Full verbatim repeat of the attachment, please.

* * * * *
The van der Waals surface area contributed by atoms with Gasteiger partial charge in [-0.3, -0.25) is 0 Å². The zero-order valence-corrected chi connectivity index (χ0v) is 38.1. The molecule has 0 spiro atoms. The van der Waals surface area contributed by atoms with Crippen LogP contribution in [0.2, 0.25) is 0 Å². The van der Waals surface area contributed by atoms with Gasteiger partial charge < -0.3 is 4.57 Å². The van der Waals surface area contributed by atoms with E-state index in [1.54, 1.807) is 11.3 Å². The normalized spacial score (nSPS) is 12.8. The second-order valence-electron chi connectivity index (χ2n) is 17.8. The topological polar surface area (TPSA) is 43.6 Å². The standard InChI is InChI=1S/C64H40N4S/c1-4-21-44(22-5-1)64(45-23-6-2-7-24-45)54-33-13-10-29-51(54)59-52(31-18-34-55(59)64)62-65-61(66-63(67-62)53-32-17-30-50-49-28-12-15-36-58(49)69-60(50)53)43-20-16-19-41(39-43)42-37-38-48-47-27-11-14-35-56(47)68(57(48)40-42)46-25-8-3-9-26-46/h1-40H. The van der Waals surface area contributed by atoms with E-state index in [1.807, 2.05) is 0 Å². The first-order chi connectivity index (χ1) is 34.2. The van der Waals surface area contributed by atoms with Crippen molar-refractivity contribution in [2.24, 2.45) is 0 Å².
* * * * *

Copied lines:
The van der Waals surface area contributed by atoms with Gasteiger partial charge in [-0.3, -0.25) is 0 Å². The zero-order valence-corrected chi connectivity index (χ0v) is 38.1. The molecule has 0 spiro atoms. The van der Waals surface area contributed by atoms with Crippen LogP contribution in [0.2, 0.25) is 0 Å². The van der Waals surface area contributed by atoms with Gasteiger partial charge < -0.3 is 4.57 Å². The van der Waals surface area contributed by atoms with E-state index in [1.54, 1.807) is 11.3 Å². The normalized spacial score (nSPS) is 12.8. The second-order valence-electron chi connectivity index (χ2n) is 17.8. The topological polar surface area (TPSA) is 43.6 Å². The standard InChI is InChI=1S/C64H40N4S/c1-4-21-44(22-5-1)64(45-23-6-2-7-24-45)54-33-13-10-29-51(54)59-52(31-18-34-55(59)64)62-65-61(66-63(67-62)53-32-17-30-50-49-28-12-15-36-58(49)69-60(50)53)43-20-16-19-41(39-43)42-37-38-48-47-27-11-14-35-56(47)68(57(48)40-42)46-25-8-3-9-26-46/h1-40H. The van der Waals surface area contributed by atoms with E-state index in [1.807, 2.05) is 0 Å². The first-order chi connectivity index (χ1) is 34.2. The van der Waals surface area contributed by atoms with Crippen molar-refractivity contribution in [2.24, 2.45) is 0 Å².